DEAR DR. NERDLOVE: I’m really curious what advice you may have for me here, just because I think this may simply be an issue where I’ve made my bed and now I have to lie in it. Nevertheless, I think you’ll ‘get’ it and if nothing else I’m going to use this as an opportunity to get something off my chest.
So first things first. I’m 29, and I just got married. I completely adore my wife, what we have is as real as it gets, and our relationship just ‘works’ for so many reasons. We’re on the same page about not wanting children, and I’m just really happy and proud about the life we’re building together.
A bit of background…we were close friends throughout college. She had several boyfriends and I was obsessing over other girls and doing nothing about it, and we really just never thought of each other in that way until right before graduation when we fell in love and have been together ever since. Another piece of the puzzle here is I was completely celibate during college, not by choice haha. I had a girlfriend for the last 6 months of high school, so I wasn’t a virgin going into college but I just didn’t have my s
t together… nerdy before I knew how to make nerdy work for me, massive crushes that I was too scared to act on because I was putting them on such a pedestal and just generally too focused on finding the magic fairytale love story when I should’ve been more go with the flow and open to fun experiences.
Hey, I get it. We all have to live with some regrets, obviously. I can’t change the past. But I have to say, it’s been challenging at times over the last decade seeing things like the rise of swiping dating apps that would’ve made things SO MUCH easier for shy guys like me in college to at least initiate contact, or even just the rise of nerd culture and nerdy things becoming way more socially acceptable. It is hard for my mind not to sometimes ponder how successful I’d be if I were single today. I feel like I’m infinitely more dateable at 30 than I was at 20. I have a stable career, I know how to dress, I think I’m reasonably attractive, I’m not terrified of women anymore and have more sexual confidence– simply put I just have more mileage, better self-worth and am way more comfortable in my own skin than I was in college.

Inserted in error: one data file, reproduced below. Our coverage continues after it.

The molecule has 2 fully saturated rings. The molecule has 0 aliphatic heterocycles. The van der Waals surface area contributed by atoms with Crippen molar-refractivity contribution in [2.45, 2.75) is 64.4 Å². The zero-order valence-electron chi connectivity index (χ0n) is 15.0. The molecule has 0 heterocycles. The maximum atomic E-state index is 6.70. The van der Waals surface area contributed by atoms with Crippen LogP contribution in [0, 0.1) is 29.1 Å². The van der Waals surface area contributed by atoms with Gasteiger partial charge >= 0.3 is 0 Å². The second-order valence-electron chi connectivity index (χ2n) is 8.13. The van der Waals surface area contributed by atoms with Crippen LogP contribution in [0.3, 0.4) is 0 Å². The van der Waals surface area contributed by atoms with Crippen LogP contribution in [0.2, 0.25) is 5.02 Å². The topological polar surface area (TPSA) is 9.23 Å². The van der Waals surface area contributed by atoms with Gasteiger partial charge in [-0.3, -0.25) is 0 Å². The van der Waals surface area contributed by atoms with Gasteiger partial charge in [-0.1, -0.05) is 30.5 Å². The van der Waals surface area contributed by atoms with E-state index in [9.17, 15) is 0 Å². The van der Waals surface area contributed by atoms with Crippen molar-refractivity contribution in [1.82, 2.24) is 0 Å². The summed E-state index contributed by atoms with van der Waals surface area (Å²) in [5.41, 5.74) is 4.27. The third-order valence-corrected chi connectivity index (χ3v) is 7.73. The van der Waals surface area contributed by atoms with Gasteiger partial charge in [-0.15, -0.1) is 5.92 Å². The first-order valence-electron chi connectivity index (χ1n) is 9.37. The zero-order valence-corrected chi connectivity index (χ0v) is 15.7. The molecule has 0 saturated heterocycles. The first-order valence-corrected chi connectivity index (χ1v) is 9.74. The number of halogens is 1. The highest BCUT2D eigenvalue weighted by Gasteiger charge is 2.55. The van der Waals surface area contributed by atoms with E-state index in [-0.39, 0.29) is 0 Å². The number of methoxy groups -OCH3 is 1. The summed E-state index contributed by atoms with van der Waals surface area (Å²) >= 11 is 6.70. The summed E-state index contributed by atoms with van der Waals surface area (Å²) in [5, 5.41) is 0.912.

I think it’s probably very normal for married guys to think about the good ol’ days of being single, but I guess my issue is I regret not doing anything with those good ol’ days and sometimes I get a bit freaked out that I will never experience another first kiss or see what my sexual chemistry with someone else might be, or experience the thrill of the chase– no matter how much I love my wife (and I do, and I believe our sex life is healthy). It’s just the curiosity that gnaws at me. I’m not saying I have any plans to do anything, because I really have it great now and definitely don’t want to screw it all up for something I’d instantly regret. I don’t believe I could ever cheat. I just worry that if I’m feeling this now, will it ever get any better, years down the road? Or will it turn into more of an obsession that eats away at me? I really don’t want to feel resentment about my marriage. I try to stay focused on all the positives. I know for a fact that a lot of my married friends have similar regrets, and I wonder about how common of an issue this is overall.
I’ve done research into open relationships and “hall passes” and honestly…while I love the idea in theory of getting a small window of time try and sew a few wild oats and get that out of my system (I’d be be willing to reciprocate that)…at the same time, I know all those paths have significant risks and downfalls, and based on comments she’s made in the past I don’t think she’s open to that. So me even trying to broach that subject would probably just be hurtful and pointless. She’s not a jealous type, we have a lot of trust in our relationship, but I think her hearing that I’m even daydreaming in those terms may be a shock to her and I really don’t want to hurt her just because I’m having a quarter life crisis. And it’s not only about wanting some strange (although that certainly factors in). I’ve thought a lot about it, and honestly I think I just also just craving the validation that yes, I can be desirable to other women too and to see if I’d have any ‘game’ now, because I had 0 before…I’ve literally never asked a girl out on a date in my life. I’ve never been on a first date with someone who I wasn’t previously friends with. It’s not that it’s a bad thing, but I guess it just feels like there’s this whole side of myself and the dating world that I never got a chance to explore.